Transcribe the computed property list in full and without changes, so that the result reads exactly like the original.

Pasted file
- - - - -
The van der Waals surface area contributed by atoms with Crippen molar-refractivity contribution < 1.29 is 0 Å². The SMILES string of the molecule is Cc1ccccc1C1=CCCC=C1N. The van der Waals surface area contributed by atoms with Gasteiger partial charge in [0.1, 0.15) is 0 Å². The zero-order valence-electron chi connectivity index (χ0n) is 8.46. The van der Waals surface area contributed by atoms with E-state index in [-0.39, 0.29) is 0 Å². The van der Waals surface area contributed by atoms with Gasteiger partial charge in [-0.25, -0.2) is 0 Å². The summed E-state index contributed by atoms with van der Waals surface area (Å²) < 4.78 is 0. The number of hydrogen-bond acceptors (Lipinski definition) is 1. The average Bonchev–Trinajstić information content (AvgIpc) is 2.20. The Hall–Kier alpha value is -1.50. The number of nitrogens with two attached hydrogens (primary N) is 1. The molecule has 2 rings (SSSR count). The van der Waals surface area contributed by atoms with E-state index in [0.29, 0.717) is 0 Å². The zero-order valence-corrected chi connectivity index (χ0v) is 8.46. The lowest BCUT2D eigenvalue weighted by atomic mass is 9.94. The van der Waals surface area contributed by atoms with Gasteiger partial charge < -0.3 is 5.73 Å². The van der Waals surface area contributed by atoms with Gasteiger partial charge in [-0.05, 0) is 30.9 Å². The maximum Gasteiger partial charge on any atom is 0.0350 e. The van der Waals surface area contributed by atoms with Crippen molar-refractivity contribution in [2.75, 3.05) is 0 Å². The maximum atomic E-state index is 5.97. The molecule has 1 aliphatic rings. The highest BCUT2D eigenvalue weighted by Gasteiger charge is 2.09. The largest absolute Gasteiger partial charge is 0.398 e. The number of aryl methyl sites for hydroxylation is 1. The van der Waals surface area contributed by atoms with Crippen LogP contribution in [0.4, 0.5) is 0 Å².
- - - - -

The van der Waals surface area contributed by atoms with Crippen molar-refractivity contribution < 1.29 is 0 Å². The SMILES string of the molecule is Cc1ccccc1C1=CCCC=C1N. The van der Waals surface area contributed by atoms with Gasteiger partial charge in [0.1, 0.15) is 0 Å². The zero-order valence-electron chi connectivity index (χ0n) is 8.46. The van der Waals surface area contributed by atoms with E-state index in [-0.39, 0.29) is 0 Å². The van der Waals surface area contributed by atoms with Gasteiger partial charge in [-0.25, -0.2) is 0 Å². The summed E-state index contributed by atoms with van der Waals surface area (Å²) < 4.78 is 0. The number of hydrogen-bond acceptors (Lipinski definition) is 1. The average Bonchev–Trinajstić information content (AvgIpc) is 2.20. The Hall–Kier alpha value is -1.50. The number of nitrogens with two attached hydrogens (primary N) is 1. The molecule has 2 rings (SSSR count). The van der Waals surface area contributed by atoms with E-state index in [0.29, 0.717) is 0 Å². The zero-order valence-corrected chi connectivity index (χ0v) is 8.46. The lowest BCUT2D eigenvalue weighted by atomic mass is 9.94. The van der Waals surface area contributed by atoms with Gasteiger partial charge < -0.3 is 5.73 Å². The van der Waals surface area contributed by atoms with Gasteiger partial charge in [-0.05, 0) is 30.9 Å². The maximum Gasteiger partial charge on any atom is 0.0350 e. The van der Waals surface area contributed by atoms with Crippen molar-refractivity contribution in [2.75, 3.05) is 0 Å². The maximum atomic E-state index is 5.97. The molecule has 1 aliphatic rings. The highest BCUT2D eigenvalue weighted by Gasteiger charge is 2.09. The largest absolute Gasteiger partial charge is 0.398 e. The number of aryl methyl sites for hydroxylation is 1. The van der Waals surface area contributed by atoms with Crippen LogP contribution in [0.4, 0.5) is 0 Å².